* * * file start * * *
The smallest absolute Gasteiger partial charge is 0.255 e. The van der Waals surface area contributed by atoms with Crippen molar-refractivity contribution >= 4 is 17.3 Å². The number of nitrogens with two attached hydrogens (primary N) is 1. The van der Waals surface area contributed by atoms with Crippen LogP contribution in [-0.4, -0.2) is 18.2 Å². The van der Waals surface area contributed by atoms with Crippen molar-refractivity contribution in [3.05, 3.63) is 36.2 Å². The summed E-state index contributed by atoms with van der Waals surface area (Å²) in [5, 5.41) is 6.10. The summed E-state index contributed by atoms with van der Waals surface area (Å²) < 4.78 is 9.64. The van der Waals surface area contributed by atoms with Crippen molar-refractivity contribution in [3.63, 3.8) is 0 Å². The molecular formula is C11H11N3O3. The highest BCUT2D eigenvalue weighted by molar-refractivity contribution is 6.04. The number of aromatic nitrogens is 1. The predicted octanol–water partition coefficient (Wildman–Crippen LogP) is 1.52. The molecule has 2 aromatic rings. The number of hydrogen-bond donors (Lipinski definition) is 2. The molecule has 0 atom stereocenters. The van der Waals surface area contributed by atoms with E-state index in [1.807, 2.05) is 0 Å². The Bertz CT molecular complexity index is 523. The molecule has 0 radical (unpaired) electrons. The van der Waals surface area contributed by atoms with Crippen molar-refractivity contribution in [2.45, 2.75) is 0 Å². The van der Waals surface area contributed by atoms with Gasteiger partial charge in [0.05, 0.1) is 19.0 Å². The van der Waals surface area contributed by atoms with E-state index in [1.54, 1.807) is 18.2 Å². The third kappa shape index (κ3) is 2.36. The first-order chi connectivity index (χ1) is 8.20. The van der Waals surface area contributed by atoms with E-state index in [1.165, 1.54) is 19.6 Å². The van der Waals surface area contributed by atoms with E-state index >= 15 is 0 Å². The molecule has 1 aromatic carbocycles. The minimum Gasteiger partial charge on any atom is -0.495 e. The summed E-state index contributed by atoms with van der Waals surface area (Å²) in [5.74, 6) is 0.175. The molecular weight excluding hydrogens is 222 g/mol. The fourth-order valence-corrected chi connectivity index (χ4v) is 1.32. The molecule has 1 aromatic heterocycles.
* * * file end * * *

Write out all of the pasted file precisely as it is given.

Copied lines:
The smallest absolute Gasteiger partial charge is 0.255 e. The van der Waals surface area contributed by atoms with Crippen molar-refractivity contribution >= 4 is 17.3 Å². The number of nitrogens with two attached hydrogens (primary N) is 1. The van der Waals surface area contributed by atoms with Crippen LogP contribution in [-0.4, -0.2) is 18.2 Å². The van der Waals surface area contributed by atoms with Crippen molar-refractivity contribution in [3.05, 3.63) is 36.2 Å². The summed E-state index contributed by atoms with van der Waals surface area (Å²) in [5, 5.41) is 6.10. The summed E-state index contributed by atoms with van der Waals surface area (Å²) < 4.78 is 9.64. The van der Waals surface area contributed by atoms with Crippen molar-refractivity contribution in [3.63, 3.8) is 0 Å². The molecular formula is C11H11N3O3. The highest BCUT2D eigenvalue weighted by molar-refractivity contribution is 6.04. The number of aromatic nitrogens is 1. The predicted octanol–water partition coefficient (Wildman–Crippen LogP) is 1.52. The molecule has 2 aromatic rings. The number of hydrogen-bond donors (Lipinski definition) is 2. The molecule has 0 atom stereocenters. The van der Waals surface area contributed by atoms with E-state index in [1.807, 2.05) is 0 Å². The Bertz CT molecular complexity index is 523. The molecule has 0 radical (unpaired) electrons. The van der Waals surface area contributed by atoms with Crippen molar-refractivity contribution in [2.45, 2.75) is 0 Å². The van der Waals surface area contributed by atoms with Gasteiger partial charge in [0.05, 0.1) is 19.0 Å². The van der Waals surface area contributed by atoms with E-state index in [1.54, 1.807) is 18.2 Å². The third kappa shape index (κ3) is 2.36. The first-order chi connectivity index (χ1) is 8.20. The van der Waals surface area contributed by atoms with E-state index in [1.165, 1.54) is 19.6 Å². The van der Waals surface area contributed by atoms with E-state index >= 15 is 0 Å². The molecule has 1 aromatic carbocycles. The minimum Gasteiger partial charge on any atom is -0.495 e. The summed E-state index contributed by atoms with van der Waals surface area (Å²) in [5.74, 6) is 0.175. The molecular weight excluding hydrogens is 222 g/mol. The fourth-order valence-corrected chi connectivity index (χ4v) is 1.32. The molecule has 1 aromatic heterocycles.